So the second match contains one STRT row (Jones) followed by 4 HIGHER rows (Scott to Smith), and therefore is output a row with Jones having 4 subordinates (the count of HIGHER rows in the match.)

And so it continues for all 14 rows, each of them will start their own match, since they match STRT row, and then each will have the count of HIGHER rows immediately following the STRT row.

We can see in more details how this works if we change from ONE ROW PER MATCH to ALL ROWS PER MATCH:

with hierarchy as (
select lvl, empno, ename, rownum as rn
from (
select level as lvl, empno, ename
from emp
start with mgr is null
connect by mgr = prior empno
order siblings by empno
)
)
select mn
, rn
, empno
, lpad(' ', (lvl-1)*2) || ename as ename
, roll
, subs
, cls
, stno
, stname
, hino
, hiname
from hierarchy
match_recognize (
order by rn
measures
match_number() as mn
, classifier() as cls
, strt.empno as stno
, strt.ename as stname
, higher.empno as hino
, higher.ename as hiname
, count(higher.lvl) as roll
, final count(higher.lvl) as subs
all rows per match
after match skip to next row
pattern (
strt higher*
)
define
higher as higher.lvl > strt.lvl
)
order by mn, rn
/

 MN  RN EMPNO ENAME        ROLL SUBS CLS     STNO STNAME  HINO HINAME
--- --- ----- ------------ ---- ---- ------ ----- ------ ----- ------
1 1 7839 KING 0 13 STRT 7839 KING
1 2 7566 JONES 1 13 HIGHER 7839 KING 7566 JONES
1 3 7788 SCOTT 2 13 HIGHER 7839 KING 7788 SCOTT
1 4 7876 ADAMS 3 13 HIGHER 7839 KING 7876 ADAMS
1 5 7902 FORD 4 13 HIGHER 7839 KING 7902 FORD
1 6 7369 SMITH 5 13 HIGHER 7839 KING 7369 SMITH
1 7 7698 BLAKE 6 13 HIGHER 7839 KING 7698 BLAKE
1 8 7499 ALLEN 7 13 HIGHER 7839 KING 7499 ALLEN
1 9 7521 WARD 8 13 HIGHER 7839 KING 7521 WARD
1 10 7654 MARTIN 9 13 HIGHER 7839 KING 7654 MARTIN
1 11 7844 TURNER 10 13 HIGHER 7839 KING 7844 TURNER
1 12 7900 JAMES 11 13 HIGHER 7839 KING 7900 JAMES
1 13 7782 CLARK 12 13 HIGHER 7839 KING 7782 CLARK
1 14 7934 MILLER 13 13 HIGHER 7839 KING 7934 MILLER
2 2 7566 JONES 0 4 STRT 7566 JONES
2 3 7788 SCOTT 1 4 HIGHER 7566 JONES 7788 SCOTT
2 4 7876 ADAMS 2 4 HIGHER 7566 JONES 7876 ADAMS
2 5 7902 FORD 3 4 HIGHER 7566 JONES 7902 FORD
2 6 7369 SMITH 4 4 HIGHER 7566 JONES 7369 SMITH
3 3 7788 SCOTT 0 1 STRT 7788 SCOTT
3 4 7876 ADAMS 1 1 HIGHER 7788 SCOTT 7876 ADAMS
4 4 7876 ADAMS 0 0 STRT 7876 ADAMS
5 5 7902 FORD 0 1 STRT 7902 FORD
5 6 7369 SMITH 1 1 HIGHER 7902 FORD 7369 SMITH
6 6 7369 SMITH 0 0 STRT 7369 SMITH
7 7 7698 BLAKE 0 5 STRT 7698 BLAKE
7 8 7499 ALLEN 1 5 HIGHER 7698 BLAKE 7499 ALLEN
7 9 7521 WARD 2 5 HIGHER 7698 BLAKE 7521 WARD
7 10 7654 MARTIN 3 5 HIGHER 7698 BLAKE 7654 MARTIN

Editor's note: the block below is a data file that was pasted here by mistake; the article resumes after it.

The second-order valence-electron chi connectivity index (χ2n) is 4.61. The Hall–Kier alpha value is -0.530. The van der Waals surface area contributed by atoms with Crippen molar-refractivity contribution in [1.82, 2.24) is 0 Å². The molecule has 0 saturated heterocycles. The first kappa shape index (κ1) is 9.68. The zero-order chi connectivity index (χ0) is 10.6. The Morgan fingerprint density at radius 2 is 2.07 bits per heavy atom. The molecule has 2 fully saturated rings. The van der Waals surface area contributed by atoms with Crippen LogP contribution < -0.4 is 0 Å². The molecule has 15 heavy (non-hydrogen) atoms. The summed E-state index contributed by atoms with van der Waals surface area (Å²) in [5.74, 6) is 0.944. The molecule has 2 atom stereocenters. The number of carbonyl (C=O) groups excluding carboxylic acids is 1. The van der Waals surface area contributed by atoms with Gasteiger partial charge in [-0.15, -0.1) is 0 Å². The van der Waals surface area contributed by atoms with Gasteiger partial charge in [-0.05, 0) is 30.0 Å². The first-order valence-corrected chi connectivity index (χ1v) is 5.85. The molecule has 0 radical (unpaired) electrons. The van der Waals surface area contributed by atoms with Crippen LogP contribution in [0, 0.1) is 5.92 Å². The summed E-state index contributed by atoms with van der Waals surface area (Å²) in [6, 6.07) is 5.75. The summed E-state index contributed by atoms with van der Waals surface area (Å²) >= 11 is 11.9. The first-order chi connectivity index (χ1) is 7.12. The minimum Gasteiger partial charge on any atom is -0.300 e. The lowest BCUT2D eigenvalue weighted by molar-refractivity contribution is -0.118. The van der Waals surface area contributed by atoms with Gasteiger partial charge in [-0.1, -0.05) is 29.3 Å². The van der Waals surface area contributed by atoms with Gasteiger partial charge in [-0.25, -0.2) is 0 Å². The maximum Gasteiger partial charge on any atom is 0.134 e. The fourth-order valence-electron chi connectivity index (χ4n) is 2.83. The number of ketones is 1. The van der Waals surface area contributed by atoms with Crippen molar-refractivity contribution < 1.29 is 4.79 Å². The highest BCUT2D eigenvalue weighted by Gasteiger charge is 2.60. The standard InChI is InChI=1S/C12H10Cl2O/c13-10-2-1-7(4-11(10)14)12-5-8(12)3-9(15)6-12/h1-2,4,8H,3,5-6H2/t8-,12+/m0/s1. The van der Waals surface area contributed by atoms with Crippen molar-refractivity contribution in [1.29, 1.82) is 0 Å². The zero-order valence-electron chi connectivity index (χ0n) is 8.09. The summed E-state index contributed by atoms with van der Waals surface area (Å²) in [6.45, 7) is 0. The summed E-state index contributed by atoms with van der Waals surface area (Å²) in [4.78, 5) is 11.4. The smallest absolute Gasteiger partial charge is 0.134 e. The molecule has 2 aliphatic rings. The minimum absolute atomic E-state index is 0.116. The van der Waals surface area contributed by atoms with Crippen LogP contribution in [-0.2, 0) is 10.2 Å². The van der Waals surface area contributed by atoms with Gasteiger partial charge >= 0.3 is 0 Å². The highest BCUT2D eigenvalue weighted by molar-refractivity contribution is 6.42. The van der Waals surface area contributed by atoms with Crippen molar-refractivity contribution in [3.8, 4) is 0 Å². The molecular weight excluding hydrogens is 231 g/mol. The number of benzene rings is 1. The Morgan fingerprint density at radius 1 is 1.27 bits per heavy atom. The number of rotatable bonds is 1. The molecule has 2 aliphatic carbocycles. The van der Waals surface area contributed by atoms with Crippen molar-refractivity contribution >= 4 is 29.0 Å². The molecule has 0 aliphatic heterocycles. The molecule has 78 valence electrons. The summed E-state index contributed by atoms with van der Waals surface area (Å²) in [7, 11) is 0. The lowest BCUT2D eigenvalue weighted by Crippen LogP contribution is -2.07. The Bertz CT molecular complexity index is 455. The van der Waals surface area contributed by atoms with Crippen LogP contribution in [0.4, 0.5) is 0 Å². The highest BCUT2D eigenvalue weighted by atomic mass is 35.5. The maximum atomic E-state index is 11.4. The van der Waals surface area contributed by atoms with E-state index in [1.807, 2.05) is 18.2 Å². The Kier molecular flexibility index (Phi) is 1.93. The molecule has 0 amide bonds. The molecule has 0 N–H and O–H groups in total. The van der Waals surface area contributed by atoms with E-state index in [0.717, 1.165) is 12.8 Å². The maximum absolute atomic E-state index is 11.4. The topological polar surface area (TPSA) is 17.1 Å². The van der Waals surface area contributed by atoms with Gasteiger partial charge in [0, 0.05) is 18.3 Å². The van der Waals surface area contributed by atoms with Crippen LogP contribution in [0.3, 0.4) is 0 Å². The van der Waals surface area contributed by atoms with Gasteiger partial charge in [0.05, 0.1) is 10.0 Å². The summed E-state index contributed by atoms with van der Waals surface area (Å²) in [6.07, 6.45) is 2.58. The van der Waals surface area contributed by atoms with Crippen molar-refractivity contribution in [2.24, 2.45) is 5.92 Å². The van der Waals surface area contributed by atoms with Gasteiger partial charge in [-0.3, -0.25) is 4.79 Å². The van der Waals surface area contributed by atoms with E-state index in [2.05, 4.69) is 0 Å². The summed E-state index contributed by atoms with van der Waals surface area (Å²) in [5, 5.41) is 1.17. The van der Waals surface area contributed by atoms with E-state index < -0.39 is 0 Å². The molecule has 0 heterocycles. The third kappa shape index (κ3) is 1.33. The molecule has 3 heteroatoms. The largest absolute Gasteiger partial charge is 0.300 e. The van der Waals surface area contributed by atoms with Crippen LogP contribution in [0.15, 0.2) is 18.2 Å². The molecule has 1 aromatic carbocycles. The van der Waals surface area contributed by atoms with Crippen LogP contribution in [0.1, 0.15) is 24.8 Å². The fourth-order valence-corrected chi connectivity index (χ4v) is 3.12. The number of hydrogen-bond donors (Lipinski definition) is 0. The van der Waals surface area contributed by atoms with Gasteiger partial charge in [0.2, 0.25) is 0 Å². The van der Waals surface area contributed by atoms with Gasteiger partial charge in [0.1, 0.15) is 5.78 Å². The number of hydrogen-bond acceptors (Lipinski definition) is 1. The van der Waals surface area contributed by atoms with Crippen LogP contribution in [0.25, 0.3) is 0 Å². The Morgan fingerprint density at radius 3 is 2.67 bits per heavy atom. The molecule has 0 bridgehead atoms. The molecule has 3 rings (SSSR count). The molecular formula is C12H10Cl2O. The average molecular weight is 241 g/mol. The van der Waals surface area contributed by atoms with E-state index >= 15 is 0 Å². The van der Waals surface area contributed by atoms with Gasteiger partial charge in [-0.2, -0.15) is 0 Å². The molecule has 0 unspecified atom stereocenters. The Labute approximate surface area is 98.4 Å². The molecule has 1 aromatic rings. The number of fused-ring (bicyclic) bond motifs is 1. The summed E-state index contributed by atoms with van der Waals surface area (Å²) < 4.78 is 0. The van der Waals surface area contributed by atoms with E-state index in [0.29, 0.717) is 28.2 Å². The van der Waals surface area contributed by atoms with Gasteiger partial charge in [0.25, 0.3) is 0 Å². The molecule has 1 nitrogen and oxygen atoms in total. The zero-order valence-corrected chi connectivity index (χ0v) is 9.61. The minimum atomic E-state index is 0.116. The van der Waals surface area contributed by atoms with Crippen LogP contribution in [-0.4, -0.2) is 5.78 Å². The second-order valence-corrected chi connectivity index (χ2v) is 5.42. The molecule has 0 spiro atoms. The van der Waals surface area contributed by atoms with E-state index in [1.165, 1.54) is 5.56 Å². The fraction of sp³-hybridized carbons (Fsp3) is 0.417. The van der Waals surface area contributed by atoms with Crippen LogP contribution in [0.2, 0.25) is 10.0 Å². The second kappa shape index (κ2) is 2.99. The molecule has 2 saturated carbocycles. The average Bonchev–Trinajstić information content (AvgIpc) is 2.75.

7 11 7844 TURNER 4 5 HIGHER 7698 BLAKE 7844 TURNER
7 12 7900 JAMES 5 5 HIGHER 7698 BLAKE 7900 JAMES
8 8 7499 ALLEN 0 0 STRT 7499 ALLEN
9 9 7521 WARD 0 0 STRT 7521 WARD
10 10 7654 MARTIN 0 0 STRT 7654 MARTIN
11 11 7844 TURNER 0 0 STRT 7844 TURNER
12 12 7900 JAMES 0 0 STRT 7900 JAMES
13 13 7782 CLARK 0 1 STRT 7782 CLARK
13 14 7934 MILLER 1 1 HIGHER 7782 CLARK 7934 MILLER
14 14 7934 MILLER 0 0 STRT 7934 MILLER

In the MEASURES clause here we use MATCH_NUMBER to show us a unique number for each match that the MATCH_RECOGNIZE clause has found. And CLASSIFIER tells us which part of the PATTERN that each row of the match has matched.

So we can see that match number 1 consists of RN=1 to 14, where RN=1 is a STRT row and the 13 rest of the rows are HIGHER rows. Match number 2 consists of RN=2 to 6, where RN=2 is a STRT row and the other 4 are HIGHER rows. And so on.

Notice that when we use ALL ROWS instead of ONE ROW, the expression COUNT(HIGHER.LVL) becomes a rolling count. It now works similar to the analytic ROWS BETWEEN UNBOUNDED PRECEDING AND CURRENT ROW. To get the total count, we here need to add the FINAL keyword, which makes it work similar to analytic ROWS BETWEEN UNBOUNDED PRECEDING AND UNBOUNDED FOLLOWING.

In all rows of the match, using STRT.xxx in the MEASURES clause gives us the values of the single STRT row. Using HIGHER.xxx shows us values from the actual HIGHER row, therefore NULL for the STRT rows in the output.

We can visualize the rows of each of the 14 matches by pivoting:

with hierarchy as (
select lvl, empno, ename, rownum as rn
from (
select level as lvl, empno, ename
from emp
start with mgr is null
connect by mgr = prior empno
order siblings by empno
)
)
select rn, empno, ename
, case "1" when 1 then 'XX' end "1"
, case "2" when 1 then 'XX' end "2"
, case "3" when 1 then 'XX' end "3"
, case "4" when 1 then 'XX' end "4"
, case "5" when 1 then 'XX' end "5"
, case "6" when 1 then 'XX' end "6"